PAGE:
Economics, the Comic Science

So, you're an Oxford engineering student who doesn't know a thing about Economics. You're sent to China for three days, expecting to lecture on economics to sixth-formers. It turns out that you may have been mistaken for a leading American economist with the same name and the lecture that you're expected to give, on a subject you know nothing about, is to be given to PhD students. Do you:

a) Point out the mistake to your handlers and apologize profusely.
b) Cry
c) Bluff your way through shamelessly, using an Economics for Dummies textbook as the basis of your notes.

Matthew Richardson of Oxford, England, has gumption. He picked c. The full story is here. The "inscruitable Chinese" comment aside, it's quite a funny story.

Link courtesy Lightly Toasted.

Weekend happenings

I've been spending my weekend immersed in a lot of web stuff. On one level, it's quite fun and creative, but after twelve hours of non-stop web work, I'd have to say that I'd prefer twelve hours of non-stop writing.

One of the websites I'm working on belongs to my friend Dan, who decided to bite the bullet and get himself his own domain name and his own full-fledged blog. Dopplegangland is now up and running at the new site. Dan writes well and has an exuberant style. If you enjoy geeky (his words) television reviews with a touch of liberal politics, you'll enjoy his site.

The other site is a work in progress, and something I might actually get paid for. J.S. Porter, a poet, critic and teacher living in Hamilton, e-mailed me out of the blue and asked me to put together a website for his writings. I'd previously met him after he introduced Erin at the Arts and Spirit festival last year in St. Jerome's University. He quite liked Erin's website, and wanted something similar.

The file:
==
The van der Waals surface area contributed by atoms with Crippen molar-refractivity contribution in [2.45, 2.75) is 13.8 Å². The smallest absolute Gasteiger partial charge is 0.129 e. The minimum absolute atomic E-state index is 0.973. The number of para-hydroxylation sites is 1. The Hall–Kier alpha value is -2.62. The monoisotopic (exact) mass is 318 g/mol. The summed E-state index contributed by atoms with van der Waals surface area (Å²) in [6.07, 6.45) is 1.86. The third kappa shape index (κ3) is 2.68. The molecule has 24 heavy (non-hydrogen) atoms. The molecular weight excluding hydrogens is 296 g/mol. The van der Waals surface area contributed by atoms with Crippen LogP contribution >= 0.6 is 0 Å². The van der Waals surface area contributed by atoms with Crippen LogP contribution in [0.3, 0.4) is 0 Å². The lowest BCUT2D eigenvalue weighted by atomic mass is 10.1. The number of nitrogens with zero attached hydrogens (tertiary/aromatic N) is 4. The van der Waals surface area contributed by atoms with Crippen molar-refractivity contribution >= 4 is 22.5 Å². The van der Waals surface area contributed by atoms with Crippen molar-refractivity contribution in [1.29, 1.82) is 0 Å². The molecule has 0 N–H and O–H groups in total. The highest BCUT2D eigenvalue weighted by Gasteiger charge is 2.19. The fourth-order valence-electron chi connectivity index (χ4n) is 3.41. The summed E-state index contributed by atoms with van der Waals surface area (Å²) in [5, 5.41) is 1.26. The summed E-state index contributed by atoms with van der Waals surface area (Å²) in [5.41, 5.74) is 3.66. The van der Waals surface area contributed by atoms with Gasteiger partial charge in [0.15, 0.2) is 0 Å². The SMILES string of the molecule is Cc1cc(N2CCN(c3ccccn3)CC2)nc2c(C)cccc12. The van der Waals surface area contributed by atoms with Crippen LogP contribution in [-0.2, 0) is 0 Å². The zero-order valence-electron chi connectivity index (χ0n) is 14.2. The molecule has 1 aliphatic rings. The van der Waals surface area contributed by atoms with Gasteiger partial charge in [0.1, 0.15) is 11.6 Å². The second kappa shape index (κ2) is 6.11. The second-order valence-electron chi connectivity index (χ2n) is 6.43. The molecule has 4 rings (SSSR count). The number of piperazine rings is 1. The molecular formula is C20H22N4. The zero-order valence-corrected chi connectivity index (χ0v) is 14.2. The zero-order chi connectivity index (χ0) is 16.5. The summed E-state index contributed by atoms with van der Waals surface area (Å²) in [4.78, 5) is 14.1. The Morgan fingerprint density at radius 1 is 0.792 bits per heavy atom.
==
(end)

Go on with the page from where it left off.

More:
The site is called Spiritbookword (after J.S. Porter's most recent book, subtitled "An inquiry into literature and spirituality") and is going to be a fairly static repository of book reviews, art criticism, and essays on spirituality in general and Thomas Merton in particular, but Mr. Porter may decide to add a new column to the front page once a month or so. Feel free to click on over and tell me what you think; just remember it's still a work in progress.

During the week, for the next month or so, I'm also involved in more web work, creating two archive websites for the Social Planning Council of Kitchener-Waterloo. Specifically, I'm involved with the ConnectKW and the Social Economic Inclusion Initiatives -- two programs which seek to remove the obstacles keeping various disadvantaged groups from accessing the Internet.

I have no idea where all of this webwork came from, but I'm starting to realize that I might be able to do this for a living (or, at least, a portion of a living).

Another bit of web work I've just completed is uploading my sister-in-law, Wendy Ewell's latest painting on her website. Check out Green Leaf. Like all her other work, it's impressive.

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